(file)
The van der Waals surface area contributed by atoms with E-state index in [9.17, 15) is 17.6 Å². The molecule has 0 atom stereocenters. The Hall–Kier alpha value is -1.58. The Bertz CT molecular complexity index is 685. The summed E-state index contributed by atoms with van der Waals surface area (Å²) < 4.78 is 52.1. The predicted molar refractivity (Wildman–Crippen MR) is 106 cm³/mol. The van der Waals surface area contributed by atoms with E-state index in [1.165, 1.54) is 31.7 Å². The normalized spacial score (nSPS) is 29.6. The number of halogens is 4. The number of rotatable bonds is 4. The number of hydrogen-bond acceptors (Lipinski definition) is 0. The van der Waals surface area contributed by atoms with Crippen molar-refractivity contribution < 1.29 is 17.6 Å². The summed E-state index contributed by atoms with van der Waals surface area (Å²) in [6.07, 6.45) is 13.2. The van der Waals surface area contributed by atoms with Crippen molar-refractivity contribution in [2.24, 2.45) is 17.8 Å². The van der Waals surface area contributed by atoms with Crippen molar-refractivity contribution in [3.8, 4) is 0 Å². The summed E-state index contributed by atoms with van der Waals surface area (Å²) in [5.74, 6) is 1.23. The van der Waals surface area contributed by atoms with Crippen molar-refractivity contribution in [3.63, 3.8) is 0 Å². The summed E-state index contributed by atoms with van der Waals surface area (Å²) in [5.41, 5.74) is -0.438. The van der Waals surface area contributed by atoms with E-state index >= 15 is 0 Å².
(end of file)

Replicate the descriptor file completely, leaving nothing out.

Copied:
The van der Waals surface area contributed by atoms with E-state index in [9.17, 15) is 17.6 Å². The molecule has 0 atom stereocenters. The Hall–Kier alpha value is -1.58. The Bertz CT molecular complexity index is 685. The summed E-state index contributed by atoms with van der Waals surface area (Å²) < 4.78 is 52.1. The predicted molar refractivity (Wildman–Crippen MR) is 106 cm³/mol. The van der Waals surface area contributed by atoms with E-state index in [1.165, 1.54) is 31.7 Å². The normalized spacial score (nSPS) is 29.6. The number of halogens is 4. The number of rotatable bonds is 4. The number of hydrogen-bond acceptors (Lipinski definition) is 0. The van der Waals surface area contributed by atoms with Crippen molar-refractivity contribution < 1.29 is 17.6 Å². The summed E-state index contributed by atoms with van der Waals surface area (Å²) in [6.07, 6.45) is 13.2. The van der Waals surface area contributed by atoms with Crippen molar-refractivity contribution in [2.24, 2.45) is 17.8 Å². The van der Waals surface area contributed by atoms with Crippen molar-refractivity contribution in [3.8, 4) is 0 Å². The summed E-state index contributed by atoms with van der Waals surface area (Å²) in [5.74, 6) is 1.23. The van der Waals surface area contributed by atoms with Crippen molar-refractivity contribution in [3.63, 3.8) is 0 Å². The summed E-state index contributed by atoms with van der Waals surface area (Å²) in [5.41, 5.74) is -0.438. The van der Waals surface area contributed by atoms with E-state index >= 15 is 0 Å².